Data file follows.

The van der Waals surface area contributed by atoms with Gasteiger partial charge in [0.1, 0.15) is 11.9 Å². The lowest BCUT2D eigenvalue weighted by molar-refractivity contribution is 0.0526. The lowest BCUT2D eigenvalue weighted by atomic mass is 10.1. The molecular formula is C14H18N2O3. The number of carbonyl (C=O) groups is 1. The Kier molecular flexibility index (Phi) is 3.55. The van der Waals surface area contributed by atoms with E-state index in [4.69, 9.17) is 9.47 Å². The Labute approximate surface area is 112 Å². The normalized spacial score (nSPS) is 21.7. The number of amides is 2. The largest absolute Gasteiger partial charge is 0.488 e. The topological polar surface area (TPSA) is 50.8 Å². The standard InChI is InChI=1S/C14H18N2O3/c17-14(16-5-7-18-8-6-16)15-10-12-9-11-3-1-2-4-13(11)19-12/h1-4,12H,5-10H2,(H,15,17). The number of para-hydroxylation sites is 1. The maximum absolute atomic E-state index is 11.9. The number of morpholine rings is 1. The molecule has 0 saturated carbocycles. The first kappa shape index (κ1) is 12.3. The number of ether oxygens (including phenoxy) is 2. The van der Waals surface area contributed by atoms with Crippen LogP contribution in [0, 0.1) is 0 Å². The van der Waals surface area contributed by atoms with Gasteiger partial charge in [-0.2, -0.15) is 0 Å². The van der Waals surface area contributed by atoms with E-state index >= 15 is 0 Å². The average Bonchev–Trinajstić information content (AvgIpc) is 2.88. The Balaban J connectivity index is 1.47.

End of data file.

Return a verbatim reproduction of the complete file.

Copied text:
The van der Waals surface area contributed by atoms with Gasteiger partial charge in [0.1, 0.15) is 11.9 Å². The lowest BCUT2D eigenvalue weighted by molar-refractivity contribution is 0.0526. The lowest BCUT2D eigenvalue weighted by atomic mass is 10.1. The molecular formula is C14H18N2O3. The number of carbonyl (C=O) groups is 1. The Kier molecular flexibility index (Phi) is 3.55. The van der Waals surface area contributed by atoms with E-state index in [4.69, 9.17) is 9.47 Å². The Labute approximate surface area is 112 Å². The normalized spacial score (nSPS) is 21.7. The number of amides is 2. The largest absolute Gasteiger partial charge is 0.488 e. The topological polar surface area (TPSA) is 50.8 Å². The standard InChI is InChI=1S/C14H18N2O3/c17-14(16-5-7-18-8-6-16)15-10-12-9-11-3-1-2-4-13(11)19-12/h1-4,12H,5-10H2,(H,15,17). The number of para-hydroxylation sites is 1. The maximum absolute atomic E-state index is 11.9. The number of morpholine rings is 1. The molecule has 0 saturated carbocycles. The first kappa shape index (κ1) is 12.3. The number of ether oxygens (including phenoxy) is 2. The van der Waals surface area contributed by atoms with Crippen LogP contribution in [0, 0.1) is 0 Å². The van der Waals surface area contributed by atoms with Gasteiger partial charge in [-0.2, -0.15) is 0 Å². The van der Waals surface area contributed by atoms with E-state index >= 15 is 0 Å². The average Bonchev–Trinajstić information content (AvgIpc) is 2.88. The Balaban J connectivity index is 1.47.